I’ve never really been the conventional type of mom. I’m not strict. Well now I’m not, but when my kids were younger I made sure to teach them about right and wrong… so now that they’re older, they know the drill. I also let my kids do what they want… more on that later in this post. I tend to swear when I’m pissed off. Unfortunately I do that when I’m driving and most of the time my kids are my passengers.
Let them do what they want? Yes. I don’t impose bedtimes. They can play video games even during weeknights. I tell them I don’t care if they sleep with the Playstation, as long as they wake up at 5am to get ready for school. I helped them study until about 2nd or 3rd grade and by 4th grade they were completely on their own. While I stress the importance of education, I don’t really pressure my kids to get honors. I’m like, if you want to go for it go, if not it’s okay… just make sure your grades are decent. By decent, I don’t mean passable. I define decent as something like above 80% or a B. As I’ve mentioned in a previous post, I’m no longer hung up on making sure they go to specific schools when it comes to college. As long as they can fulfill my requirement of decent grades, they can pretty much do whatever they want.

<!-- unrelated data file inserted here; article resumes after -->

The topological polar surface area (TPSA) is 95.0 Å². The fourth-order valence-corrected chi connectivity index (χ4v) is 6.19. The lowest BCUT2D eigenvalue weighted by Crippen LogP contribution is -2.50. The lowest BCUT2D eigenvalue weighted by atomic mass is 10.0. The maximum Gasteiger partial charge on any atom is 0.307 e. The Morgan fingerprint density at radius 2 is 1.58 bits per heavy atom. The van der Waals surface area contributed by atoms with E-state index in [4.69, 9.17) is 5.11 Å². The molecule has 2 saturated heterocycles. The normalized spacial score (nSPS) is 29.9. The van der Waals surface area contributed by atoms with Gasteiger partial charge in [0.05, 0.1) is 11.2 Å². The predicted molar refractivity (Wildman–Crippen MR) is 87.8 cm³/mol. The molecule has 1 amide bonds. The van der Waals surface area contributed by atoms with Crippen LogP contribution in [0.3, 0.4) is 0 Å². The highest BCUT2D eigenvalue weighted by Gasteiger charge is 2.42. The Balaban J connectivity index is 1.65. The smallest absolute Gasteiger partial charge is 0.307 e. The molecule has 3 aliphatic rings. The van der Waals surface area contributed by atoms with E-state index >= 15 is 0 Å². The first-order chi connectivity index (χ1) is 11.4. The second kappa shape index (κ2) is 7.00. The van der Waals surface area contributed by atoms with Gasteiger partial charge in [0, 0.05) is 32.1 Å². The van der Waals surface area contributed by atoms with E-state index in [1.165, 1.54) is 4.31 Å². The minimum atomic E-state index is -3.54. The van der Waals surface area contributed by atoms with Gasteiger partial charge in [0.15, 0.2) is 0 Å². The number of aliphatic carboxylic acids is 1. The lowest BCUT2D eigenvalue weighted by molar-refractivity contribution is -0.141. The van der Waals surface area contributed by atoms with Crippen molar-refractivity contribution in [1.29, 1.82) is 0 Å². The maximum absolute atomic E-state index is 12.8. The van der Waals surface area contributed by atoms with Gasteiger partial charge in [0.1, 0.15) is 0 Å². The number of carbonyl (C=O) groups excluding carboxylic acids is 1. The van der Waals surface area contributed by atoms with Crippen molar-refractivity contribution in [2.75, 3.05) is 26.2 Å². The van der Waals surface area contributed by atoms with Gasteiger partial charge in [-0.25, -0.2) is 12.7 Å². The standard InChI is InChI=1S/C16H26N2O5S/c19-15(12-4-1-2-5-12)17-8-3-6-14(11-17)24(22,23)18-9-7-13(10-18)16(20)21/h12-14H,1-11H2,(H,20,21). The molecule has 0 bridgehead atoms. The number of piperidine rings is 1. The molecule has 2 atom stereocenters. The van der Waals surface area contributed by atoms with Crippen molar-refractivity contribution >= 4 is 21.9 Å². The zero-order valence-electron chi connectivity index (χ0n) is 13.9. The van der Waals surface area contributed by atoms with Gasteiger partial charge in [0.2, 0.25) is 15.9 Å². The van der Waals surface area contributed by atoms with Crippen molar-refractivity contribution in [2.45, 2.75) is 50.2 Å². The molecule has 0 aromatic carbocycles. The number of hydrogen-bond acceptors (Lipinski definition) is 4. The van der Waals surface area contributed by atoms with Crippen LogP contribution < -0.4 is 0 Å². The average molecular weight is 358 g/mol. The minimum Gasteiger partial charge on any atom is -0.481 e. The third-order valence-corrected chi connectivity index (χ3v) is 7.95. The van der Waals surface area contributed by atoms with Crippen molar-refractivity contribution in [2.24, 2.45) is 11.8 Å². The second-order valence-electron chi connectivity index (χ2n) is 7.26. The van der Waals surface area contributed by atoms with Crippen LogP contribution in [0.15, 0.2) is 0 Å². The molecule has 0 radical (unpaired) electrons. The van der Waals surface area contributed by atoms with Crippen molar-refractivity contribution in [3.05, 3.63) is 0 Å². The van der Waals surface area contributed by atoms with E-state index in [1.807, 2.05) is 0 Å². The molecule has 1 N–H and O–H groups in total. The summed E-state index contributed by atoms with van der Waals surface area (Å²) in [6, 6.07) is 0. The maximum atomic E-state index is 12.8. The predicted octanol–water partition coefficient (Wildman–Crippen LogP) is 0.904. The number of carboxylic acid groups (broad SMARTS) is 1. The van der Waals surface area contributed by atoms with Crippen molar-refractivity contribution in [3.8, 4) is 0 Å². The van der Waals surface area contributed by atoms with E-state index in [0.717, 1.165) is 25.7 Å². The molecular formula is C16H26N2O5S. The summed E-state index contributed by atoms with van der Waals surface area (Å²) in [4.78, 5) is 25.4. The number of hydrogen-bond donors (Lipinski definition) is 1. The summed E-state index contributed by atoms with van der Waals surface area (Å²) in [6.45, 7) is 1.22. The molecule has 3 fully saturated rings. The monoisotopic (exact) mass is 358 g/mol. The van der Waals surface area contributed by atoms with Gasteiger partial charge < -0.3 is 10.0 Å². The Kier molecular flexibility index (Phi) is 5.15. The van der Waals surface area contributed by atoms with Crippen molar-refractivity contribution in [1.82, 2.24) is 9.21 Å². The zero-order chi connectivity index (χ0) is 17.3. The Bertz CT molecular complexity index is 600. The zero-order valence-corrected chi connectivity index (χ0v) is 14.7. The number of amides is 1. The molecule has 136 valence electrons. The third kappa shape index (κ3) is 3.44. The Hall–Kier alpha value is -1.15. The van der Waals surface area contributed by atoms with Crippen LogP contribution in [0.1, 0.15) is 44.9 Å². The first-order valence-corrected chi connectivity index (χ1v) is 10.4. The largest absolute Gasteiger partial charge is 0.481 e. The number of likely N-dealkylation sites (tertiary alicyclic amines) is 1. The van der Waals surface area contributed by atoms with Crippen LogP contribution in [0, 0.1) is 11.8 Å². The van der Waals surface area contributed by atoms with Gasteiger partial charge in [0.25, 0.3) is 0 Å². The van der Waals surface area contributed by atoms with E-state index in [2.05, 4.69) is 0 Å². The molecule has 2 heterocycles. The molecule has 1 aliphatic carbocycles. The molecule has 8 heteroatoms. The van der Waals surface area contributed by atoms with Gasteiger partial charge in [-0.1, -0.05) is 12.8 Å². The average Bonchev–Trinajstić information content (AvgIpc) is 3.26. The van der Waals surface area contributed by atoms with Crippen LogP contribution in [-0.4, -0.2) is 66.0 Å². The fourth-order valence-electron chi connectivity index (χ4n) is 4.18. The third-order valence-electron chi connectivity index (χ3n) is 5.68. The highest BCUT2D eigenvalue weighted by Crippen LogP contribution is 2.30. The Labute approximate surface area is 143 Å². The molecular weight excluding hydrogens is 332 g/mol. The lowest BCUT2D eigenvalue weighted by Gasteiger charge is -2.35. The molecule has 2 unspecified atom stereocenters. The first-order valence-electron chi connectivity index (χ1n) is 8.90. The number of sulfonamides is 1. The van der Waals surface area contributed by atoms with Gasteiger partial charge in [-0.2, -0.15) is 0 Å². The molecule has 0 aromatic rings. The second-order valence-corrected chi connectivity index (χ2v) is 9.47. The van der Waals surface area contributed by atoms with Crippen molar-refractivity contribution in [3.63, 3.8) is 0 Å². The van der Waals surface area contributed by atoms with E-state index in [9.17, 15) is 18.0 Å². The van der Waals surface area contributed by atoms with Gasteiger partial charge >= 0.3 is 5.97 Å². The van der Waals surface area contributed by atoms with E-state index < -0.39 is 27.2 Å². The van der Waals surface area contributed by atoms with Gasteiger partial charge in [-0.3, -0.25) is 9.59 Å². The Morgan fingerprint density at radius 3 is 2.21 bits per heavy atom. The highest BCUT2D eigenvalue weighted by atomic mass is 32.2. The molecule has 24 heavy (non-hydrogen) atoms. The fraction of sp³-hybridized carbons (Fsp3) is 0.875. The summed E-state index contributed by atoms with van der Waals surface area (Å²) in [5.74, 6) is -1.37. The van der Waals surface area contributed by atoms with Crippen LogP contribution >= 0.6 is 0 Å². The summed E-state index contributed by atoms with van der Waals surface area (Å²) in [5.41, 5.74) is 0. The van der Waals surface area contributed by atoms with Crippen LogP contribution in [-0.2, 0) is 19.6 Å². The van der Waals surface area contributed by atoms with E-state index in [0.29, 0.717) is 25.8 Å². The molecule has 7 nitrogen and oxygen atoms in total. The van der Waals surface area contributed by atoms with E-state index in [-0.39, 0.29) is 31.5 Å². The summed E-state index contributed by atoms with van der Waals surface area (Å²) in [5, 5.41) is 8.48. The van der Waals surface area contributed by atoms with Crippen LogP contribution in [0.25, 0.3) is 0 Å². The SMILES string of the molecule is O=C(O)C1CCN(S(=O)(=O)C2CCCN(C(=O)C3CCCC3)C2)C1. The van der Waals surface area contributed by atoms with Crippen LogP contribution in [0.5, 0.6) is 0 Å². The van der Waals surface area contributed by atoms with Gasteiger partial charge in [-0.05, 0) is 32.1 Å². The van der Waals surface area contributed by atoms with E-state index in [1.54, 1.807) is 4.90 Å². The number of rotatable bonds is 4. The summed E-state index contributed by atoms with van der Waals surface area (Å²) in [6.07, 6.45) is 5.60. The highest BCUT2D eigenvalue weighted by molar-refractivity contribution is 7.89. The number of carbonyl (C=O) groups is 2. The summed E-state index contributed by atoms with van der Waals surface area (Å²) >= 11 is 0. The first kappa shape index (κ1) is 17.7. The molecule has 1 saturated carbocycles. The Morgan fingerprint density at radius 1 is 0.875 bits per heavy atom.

I may be lax when it comes to my parenting style but one thing I will never do is praise my kid for doing something NORMAL. I’m not going to say “Oh you ate your veggies / got dressed by yourself / did your homework / etc, I’m so proud of you!”. Good grief. Nobody will think you’re great for doing NORMAL things in the real world.
When my son or daughter shows me something he/she did, I would be the first to praise it if it were good. I would also be the first to criticize it if it were not up to par. I’m not here to encourage my kids to be mediocre. I’m not afraid to take say a piece of writing and say that it sucks. I don’t want to raise entitled and overly sensitive humans who can’t take negative feedback. Coddling kids isn’t helping them. It’s setting them up for a world of disappointment when they finally realize that wow, I wasn’t as great as they said I was. They have to know early on that failure is a part of life and everybody fails at some point. The important thing is being able to get up and give things another go afterwards.
I’m not saying that what I’m doing is foolproof. In fact, I’m not encouraging people to do what I do. Sometimes I think I may be too lax or unmindful… too “whatever” in terms of attitude. I’m sure there are better ways. But so far this works for us — and that’s the most important thing.
Like this post? Subscribe to this blog by clicking HERE.
Let’s stay connected: